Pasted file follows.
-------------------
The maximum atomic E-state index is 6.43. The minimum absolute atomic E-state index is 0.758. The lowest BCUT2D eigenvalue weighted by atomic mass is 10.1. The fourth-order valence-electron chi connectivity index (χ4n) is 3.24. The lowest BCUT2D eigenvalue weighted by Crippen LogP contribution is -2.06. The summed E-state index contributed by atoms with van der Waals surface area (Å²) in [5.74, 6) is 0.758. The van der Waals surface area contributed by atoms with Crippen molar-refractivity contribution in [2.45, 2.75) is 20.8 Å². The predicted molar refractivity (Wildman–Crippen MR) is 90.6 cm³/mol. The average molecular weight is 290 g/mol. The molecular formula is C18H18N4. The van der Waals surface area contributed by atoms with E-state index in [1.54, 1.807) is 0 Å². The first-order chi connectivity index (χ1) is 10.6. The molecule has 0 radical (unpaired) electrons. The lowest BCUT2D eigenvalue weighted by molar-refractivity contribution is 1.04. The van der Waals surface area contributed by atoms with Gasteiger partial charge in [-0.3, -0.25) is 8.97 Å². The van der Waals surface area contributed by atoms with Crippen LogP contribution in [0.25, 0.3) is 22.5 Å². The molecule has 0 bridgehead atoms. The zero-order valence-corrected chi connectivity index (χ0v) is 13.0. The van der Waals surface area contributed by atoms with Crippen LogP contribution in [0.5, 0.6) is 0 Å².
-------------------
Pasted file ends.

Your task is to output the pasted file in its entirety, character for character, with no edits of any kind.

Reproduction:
The maximum atomic E-state index is 6.43. The minimum absolute atomic E-state index is 0.758. The lowest BCUT2D eigenvalue weighted by atomic mass is 10.1. The fourth-order valence-electron chi connectivity index (χ4n) is 3.24. The lowest BCUT2D eigenvalue weighted by Crippen LogP contribution is -2.06. The summed E-state index contributed by atoms with van der Waals surface area (Å²) in [5.74, 6) is 0.758. The van der Waals surface area contributed by atoms with Crippen molar-refractivity contribution in [2.45, 2.75) is 20.8 Å². The predicted molar refractivity (Wildman–Crippen MR) is 90.6 cm³/mol. The average molecular weight is 290 g/mol. The molecular formula is C18H18N4. The van der Waals surface area contributed by atoms with E-state index in [1.54, 1.807) is 0 Å². The first-order chi connectivity index (χ1) is 10.6. The molecule has 0 radical (unpaired) electrons. The lowest BCUT2D eigenvalue weighted by molar-refractivity contribution is 1.04. The van der Waals surface area contributed by atoms with Gasteiger partial charge in [-0.3, -0.25) is 8.97 Å². The van der Waals surface area contributed by atoms with Crippen LogP contribution in [0.25, 0.3) is 22.5 Å². The molecule has 0 bridgehead atoms. The zero-order valence-corrected chi connectivity index (χ0v) is 13.0. The van der Waals surface area contributed by atoms with Crippen LogP contribution in [0.5, 0.6) is 0 Å².